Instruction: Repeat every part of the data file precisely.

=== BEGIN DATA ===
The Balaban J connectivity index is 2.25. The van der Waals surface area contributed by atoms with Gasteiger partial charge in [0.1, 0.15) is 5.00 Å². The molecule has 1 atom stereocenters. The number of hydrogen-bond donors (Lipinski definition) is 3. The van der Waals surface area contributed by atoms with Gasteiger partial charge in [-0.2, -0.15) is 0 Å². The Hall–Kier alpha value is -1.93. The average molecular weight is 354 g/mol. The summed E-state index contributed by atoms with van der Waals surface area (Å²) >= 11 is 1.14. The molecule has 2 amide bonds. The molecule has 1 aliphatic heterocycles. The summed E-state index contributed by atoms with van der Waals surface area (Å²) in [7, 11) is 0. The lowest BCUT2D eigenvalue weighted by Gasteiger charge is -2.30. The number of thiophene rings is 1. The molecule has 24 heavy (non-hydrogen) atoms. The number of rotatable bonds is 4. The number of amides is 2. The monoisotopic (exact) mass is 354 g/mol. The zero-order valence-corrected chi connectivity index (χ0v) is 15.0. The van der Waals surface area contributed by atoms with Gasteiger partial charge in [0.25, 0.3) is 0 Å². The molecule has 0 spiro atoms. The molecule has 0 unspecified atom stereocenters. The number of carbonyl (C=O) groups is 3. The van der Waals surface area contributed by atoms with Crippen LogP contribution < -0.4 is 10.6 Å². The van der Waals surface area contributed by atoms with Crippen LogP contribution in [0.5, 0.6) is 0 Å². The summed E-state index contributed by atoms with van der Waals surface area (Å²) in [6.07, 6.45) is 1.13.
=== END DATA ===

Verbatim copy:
The Balaban J connectivity index is 2.25. The van der Waals surface area contributed by atoms with Gasteiger partial charge in [0.1, 0.15) is 5.00 Å². The molecule has 1 atom stereocenters. The number of hydrogen-bond donors (Lipinski definition) is 3. The van der Waals surface area contributed by atoms with Gasteiger partial charge in [-0.2, -0.15) is 0 Å². The Hall–Kier alpha value is -1.93. The average molecular weight is 354 g/mol. The summed E-state index contributed by atoms with van der Waals surface area (Å²) >= 11 is 1.14. The molecule has 2 amide bonds. The molecule has 1 aliphatic heterocycles. The summed E-state index contributed by atoms with van der Waals surface area (Å²) in [7, 11) is 0. The lowest BCUT2D eigenvalue weighted by Gasteiger charge is -2.30. The number of thiophene rings is 1. The molecule has 24 heavy (non-hydrogen) atoms. The number of rotatable bonds is 4. The number of amides is 2. The monoisotopic (exact) mass is 354 g/mol. The zero-order valence-corrected chi connectivity index (χ0v) is 15.0. The van der Waals surface area contributed by atoms with Gasteiger partial charge in [0.25, 0.3) is 0 Å². The molecule has 0 spiro atoms. The molecule has 0 unspecified atom stereocenters. The number of carbonyl (C=O) groups is 3. The van der Waals surface area contributed by atoms with Crippen LogP contribution < -0.4 is 10.6 Å². The van der Waals surface area contributed by atoms with Crippen LogP contribution in [0.5, 0.6) is 0 Å². The summed E-state index contributed by atoms with van der Waals surface area (Å²) in [6.07, 6.45) is 1.13.